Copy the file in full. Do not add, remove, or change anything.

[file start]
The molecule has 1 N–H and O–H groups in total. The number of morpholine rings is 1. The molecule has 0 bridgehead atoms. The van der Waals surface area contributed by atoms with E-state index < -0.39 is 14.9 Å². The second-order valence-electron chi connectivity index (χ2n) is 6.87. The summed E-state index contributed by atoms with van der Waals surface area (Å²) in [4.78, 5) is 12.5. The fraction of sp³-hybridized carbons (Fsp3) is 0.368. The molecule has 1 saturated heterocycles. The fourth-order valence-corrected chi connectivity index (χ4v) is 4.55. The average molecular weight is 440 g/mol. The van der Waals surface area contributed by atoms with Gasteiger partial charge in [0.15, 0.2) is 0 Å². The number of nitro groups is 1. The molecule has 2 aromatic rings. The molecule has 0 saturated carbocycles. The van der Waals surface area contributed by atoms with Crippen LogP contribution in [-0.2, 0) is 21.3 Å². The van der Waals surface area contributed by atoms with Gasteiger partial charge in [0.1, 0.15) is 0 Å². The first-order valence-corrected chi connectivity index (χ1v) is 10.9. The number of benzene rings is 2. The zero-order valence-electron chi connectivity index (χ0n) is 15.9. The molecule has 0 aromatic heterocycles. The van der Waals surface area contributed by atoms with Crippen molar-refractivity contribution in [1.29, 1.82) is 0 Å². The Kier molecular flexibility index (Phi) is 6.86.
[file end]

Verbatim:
The molecule has 1 N–H and O–H groups in total. The number of morpholine rings is 1. The molecule has 0 bridgehead atoms. The van der Waals surface area contributed by atoms with E-state index < -0.39 is 14.9 Å². The second-order valence-electron chi connectivity index (χ2n) is 6.87. The summed E-state index contributed by atoms with van der Waals surface area (Å²) in [4.78, 5) is 12.5. The fraction of sp³-hybridized carbons (Fsp3) is 0.368. The molecule has 1 saturated heterocycles. The fourth-order valence-corrected chi connectivity index (χ4v) is 4.55. The average molecular weight is 440 g/mol. The van der Waals surface area contributed by atoms with Gasteiger partial charge in [0.15, 0.2) is 0 Å². The number of nitro groups is 1. The molecule has 2 aromatic rings. The molecule has 0 saturated carbocycles. The van der Waals surface area contributed by atoms with Crippen LogP contribution in [-0.2, 0) is 21.3 Å². The van der Waals surface area contributed by atoms with Gasteiger partial charge in [0.1, 0.15) is 0 Å². The first-order valence-corrected chi connectivity index (χ1v) is 10.9. The number of benzene rings is 2. The zero-order valence-electron chi connectivity index (χ0n) is 15.9. The molecule has 0 aromatic heterocycles. The van der Waals surface area contributed by atoms with Crippen molar-refractivity contribution in [1.29, 1.82) is 0 Å². The Kier molecular flexibility index (Phi) is 6.86.